Serpentine

I have been on a pretty rigorous diet of film watching this Summer. Last night I watched Carnival of Souls (1962) for the first time (it’s awesome), and before that The In-Laws (1979), Lake Placid (1999), Cronos (1993), A Man Escaped (1956), Hereafter (2010), Elevator to the Gallows (1957), and E.T. (1982). And that’s just this past week! I skew heavily towards 80s and 90s U.S. and 50s and 60s French cinema these days. Hopefully sometime soon I’ll have a full list oF everything I watched over the past 3 months broken down by year, nationality, genre, etc. A little data visualization of my watching habits . The original plan was to keep a weekly post on the bava of  films watched, but that died on the vine. I have the beginnings of a post where I have been adding everything I watched, and I just realized while writing this that a spreadsheet might be perfect for the “data crunching” 🙂 BIG MOVIE DATA.

Anyway, all of that is only marginally related to the post I planned to write. What I wanted to say was while watching the 1979 comedy The In-Laws starring Alan Arkin and Peter Falk, I realized the Pixar animated movie Cars (2006) makes a pretty awesome allusion to The In-Laws—which I think is groovy (get it?). Anyway, in the following scene Arkin and Falk land on a runway in the imaginary Central American nation Tijuara  only to be shot at by the bad guys. While they are running for cover Falk gives Arkin this advice: “But remember, SERPETINE!”

In Cars, when Lightening McQueen thinks he is getting shot at by the sheriff (it’s just a backfire) he freaks out and yells, you guessed it, “Serpetine! Serpentine! Serpetine!” I couldn’t find the clip on the web, but I did find the 4 seconds of audio.

The In-Laws was one of the first films I saw on cable in the early 80s. I have a fond place for it in my heart (alongside other bizarre 70s comedies I saw in the early days of cable like High Anxiety and Foul Play). So re-watching it was risky because I was afraid it would disappoint, but quite to the contrary it held up quite well—although not the most liberated film when it comes to Central American politics and diplomacy. I can never get enough of Peter Falk, his whole being just makes me laugh. I mean when he says “What a guy!” in the scene above I believe him, and you start to wonder sometimes if he isn’t really Detective Columbo playing Peter Falk. Anyway, I’m surely not the first to pick up on this allusion, but I thought it was cool to have a recent Pixar film paying homage to a brilliant comedic scene from the 70s.

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10 Responses to Serpentine

  1. iamTalkyTina says:

    Well, as you can imagine, that “Serpentine” is an important part of staying alive for us and is in the @iamTalkyTina Handbook of Tradecraft and Skills. So when I saw “Cars,” I remembered it from “The In-Laws” when I was younger.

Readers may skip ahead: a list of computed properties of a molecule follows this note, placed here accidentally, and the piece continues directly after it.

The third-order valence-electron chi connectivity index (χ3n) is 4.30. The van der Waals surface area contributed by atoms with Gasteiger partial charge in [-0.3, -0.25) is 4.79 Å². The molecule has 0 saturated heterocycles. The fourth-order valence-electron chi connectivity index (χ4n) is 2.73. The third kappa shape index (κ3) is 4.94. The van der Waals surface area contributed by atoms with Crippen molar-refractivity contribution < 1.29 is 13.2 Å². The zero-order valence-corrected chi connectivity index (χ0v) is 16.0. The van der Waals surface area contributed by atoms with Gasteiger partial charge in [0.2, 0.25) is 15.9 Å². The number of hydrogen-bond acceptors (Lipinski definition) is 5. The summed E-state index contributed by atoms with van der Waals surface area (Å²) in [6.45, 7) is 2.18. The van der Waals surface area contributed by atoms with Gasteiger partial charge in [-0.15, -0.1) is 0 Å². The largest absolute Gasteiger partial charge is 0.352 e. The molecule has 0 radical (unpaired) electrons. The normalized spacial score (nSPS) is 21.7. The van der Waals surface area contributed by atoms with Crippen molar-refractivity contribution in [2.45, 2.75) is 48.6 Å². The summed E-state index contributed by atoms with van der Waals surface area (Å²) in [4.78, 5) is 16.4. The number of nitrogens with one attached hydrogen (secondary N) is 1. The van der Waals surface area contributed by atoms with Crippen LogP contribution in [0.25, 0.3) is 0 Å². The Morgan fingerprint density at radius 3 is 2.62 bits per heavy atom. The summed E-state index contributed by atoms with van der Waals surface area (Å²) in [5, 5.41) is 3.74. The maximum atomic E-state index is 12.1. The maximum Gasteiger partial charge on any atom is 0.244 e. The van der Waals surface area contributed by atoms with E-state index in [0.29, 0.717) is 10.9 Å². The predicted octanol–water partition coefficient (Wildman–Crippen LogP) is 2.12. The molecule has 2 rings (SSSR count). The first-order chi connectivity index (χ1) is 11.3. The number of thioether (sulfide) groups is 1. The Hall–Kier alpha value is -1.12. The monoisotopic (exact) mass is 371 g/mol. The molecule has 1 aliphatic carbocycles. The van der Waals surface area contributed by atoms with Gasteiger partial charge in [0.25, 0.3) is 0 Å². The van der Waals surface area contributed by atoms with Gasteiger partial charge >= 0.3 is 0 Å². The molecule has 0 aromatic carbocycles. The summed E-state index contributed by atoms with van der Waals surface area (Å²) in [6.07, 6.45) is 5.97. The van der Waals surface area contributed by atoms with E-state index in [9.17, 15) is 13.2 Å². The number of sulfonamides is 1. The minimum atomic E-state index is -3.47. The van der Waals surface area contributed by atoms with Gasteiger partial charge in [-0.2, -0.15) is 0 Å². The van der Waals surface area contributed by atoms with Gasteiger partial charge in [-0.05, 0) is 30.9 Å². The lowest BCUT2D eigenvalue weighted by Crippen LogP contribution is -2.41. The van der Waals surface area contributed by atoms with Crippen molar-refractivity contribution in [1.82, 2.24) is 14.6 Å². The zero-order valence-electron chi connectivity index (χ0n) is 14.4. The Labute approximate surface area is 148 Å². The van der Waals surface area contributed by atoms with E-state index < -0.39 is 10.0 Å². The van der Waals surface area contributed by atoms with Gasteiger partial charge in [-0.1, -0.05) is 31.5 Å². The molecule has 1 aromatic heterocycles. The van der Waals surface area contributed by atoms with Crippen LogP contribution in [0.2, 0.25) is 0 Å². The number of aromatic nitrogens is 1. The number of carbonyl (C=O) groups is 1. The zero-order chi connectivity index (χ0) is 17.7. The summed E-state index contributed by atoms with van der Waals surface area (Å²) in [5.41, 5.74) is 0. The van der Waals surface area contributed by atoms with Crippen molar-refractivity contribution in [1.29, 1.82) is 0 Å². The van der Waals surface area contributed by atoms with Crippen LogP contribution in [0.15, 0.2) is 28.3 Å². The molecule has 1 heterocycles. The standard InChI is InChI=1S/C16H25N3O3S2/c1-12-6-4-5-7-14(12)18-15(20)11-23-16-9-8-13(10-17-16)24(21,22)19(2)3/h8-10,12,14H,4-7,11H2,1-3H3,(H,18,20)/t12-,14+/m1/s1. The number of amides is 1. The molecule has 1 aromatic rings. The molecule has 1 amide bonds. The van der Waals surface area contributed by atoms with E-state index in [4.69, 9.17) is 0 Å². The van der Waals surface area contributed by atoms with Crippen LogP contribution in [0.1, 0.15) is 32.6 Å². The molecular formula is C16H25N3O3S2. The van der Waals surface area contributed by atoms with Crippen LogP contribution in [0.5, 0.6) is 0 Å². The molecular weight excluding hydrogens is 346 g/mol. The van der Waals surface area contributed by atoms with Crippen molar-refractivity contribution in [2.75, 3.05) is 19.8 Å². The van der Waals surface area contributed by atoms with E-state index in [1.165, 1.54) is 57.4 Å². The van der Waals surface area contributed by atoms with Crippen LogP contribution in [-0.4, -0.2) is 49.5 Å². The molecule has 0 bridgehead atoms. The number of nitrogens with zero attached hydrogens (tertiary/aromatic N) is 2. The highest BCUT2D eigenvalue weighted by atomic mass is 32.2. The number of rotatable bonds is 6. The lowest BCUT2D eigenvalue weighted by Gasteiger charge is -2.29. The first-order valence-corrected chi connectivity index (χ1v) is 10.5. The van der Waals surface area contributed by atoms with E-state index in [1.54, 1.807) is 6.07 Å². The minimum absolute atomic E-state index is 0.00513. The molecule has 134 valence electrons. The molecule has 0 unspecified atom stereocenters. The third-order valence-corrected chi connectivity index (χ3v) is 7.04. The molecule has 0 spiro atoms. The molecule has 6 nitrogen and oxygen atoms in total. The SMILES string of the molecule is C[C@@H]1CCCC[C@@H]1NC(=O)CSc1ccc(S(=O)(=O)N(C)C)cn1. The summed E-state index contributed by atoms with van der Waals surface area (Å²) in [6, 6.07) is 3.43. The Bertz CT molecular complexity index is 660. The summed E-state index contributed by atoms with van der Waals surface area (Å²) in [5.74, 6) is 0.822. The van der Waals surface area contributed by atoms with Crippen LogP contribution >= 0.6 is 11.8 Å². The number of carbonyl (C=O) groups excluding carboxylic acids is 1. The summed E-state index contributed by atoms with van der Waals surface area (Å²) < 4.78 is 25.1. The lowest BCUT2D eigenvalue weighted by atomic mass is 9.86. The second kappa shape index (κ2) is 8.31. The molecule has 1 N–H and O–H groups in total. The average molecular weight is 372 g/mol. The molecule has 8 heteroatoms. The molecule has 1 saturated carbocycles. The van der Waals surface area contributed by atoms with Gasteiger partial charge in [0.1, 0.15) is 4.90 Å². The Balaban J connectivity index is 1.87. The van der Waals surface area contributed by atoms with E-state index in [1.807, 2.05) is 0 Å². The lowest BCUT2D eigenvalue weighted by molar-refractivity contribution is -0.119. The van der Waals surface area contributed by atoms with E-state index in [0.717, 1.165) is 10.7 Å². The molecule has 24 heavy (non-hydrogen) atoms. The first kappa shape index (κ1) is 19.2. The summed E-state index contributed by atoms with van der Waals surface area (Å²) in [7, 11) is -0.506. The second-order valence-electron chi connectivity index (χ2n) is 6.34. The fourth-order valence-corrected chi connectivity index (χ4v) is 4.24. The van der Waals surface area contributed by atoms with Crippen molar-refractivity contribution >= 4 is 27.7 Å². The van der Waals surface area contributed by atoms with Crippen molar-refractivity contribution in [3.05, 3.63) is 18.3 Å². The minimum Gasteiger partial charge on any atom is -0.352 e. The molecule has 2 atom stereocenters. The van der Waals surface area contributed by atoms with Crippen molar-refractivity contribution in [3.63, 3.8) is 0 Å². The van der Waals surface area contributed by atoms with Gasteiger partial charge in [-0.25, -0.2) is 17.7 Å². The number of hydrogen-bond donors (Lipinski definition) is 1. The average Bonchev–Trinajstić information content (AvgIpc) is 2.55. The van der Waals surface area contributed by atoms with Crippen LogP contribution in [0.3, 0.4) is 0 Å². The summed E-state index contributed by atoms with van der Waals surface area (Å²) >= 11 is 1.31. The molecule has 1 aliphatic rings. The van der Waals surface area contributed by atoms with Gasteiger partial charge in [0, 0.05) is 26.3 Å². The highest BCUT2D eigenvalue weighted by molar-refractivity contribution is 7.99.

Plus, that Peter Falk is a good one and I remember when somebody in the DS106 world made a GIF of him from a different movie back when they were learning.

  2. Trip K says:

    You see that the director (Paul Hiller, also the director of “Love Story”) recently died? “In-Laws” is one of my all-time favorites, and one of the ways I pulled my SO over into my crazy world of cinema.

  3. Trip K says:

    <– Too quick to think their memory is reliable.

    *Arthur* Hiller, not Paul.

    NYT obit

    • Reverend says:

      I actually was inspired to re-watch The In-Laws by a Criterion tweet linking to Arkin on Hiller.

      I just saw those two in their Tuxedos and couldn’t resist. And this as a gateway drug to wacky cinema is a beautiful entry point. So cool to hear other had a similar experience with The In-Laws, it’s definitely part of my cinematic childhood.

  4. iamTalkyTina says:

    I think UNCLE @JimGroom was confused when he said “Inconceivable!” because that actor one was Wallace Shawn who also wrote and starred in My Dinner with Andre the Giant.

    • Reverend says:

      Figured an old man like you would appreciate this 🙂 You and I could have been a great comedic cinema team like Falk and Arkin—if it wasn’t for those meddling kids and Florida.

  5. We in Kansas (at least people of a certain age) know about Carnival of Souls because it was filmed here. I suppose I should introduce it to my students for their cultural edification. There are plenty of films set in this state, but not many that were filmed here. Good to know you’ve seen it.

    • Reverend says:

      The director Herk Harvey’s story is crazy!
      https://en.wikipedia.org/wiki/Herk_Harvey

      And industrial filmmaker who, like Robert Altmann, made this film to break into Hollywood. Whereas Altman made it out, Harvey never did. I think he taught at K-State as well. Carnival f Souls is a real masterpiece in ambience and expressionism, I kinda want to see his industrial films now 🙂

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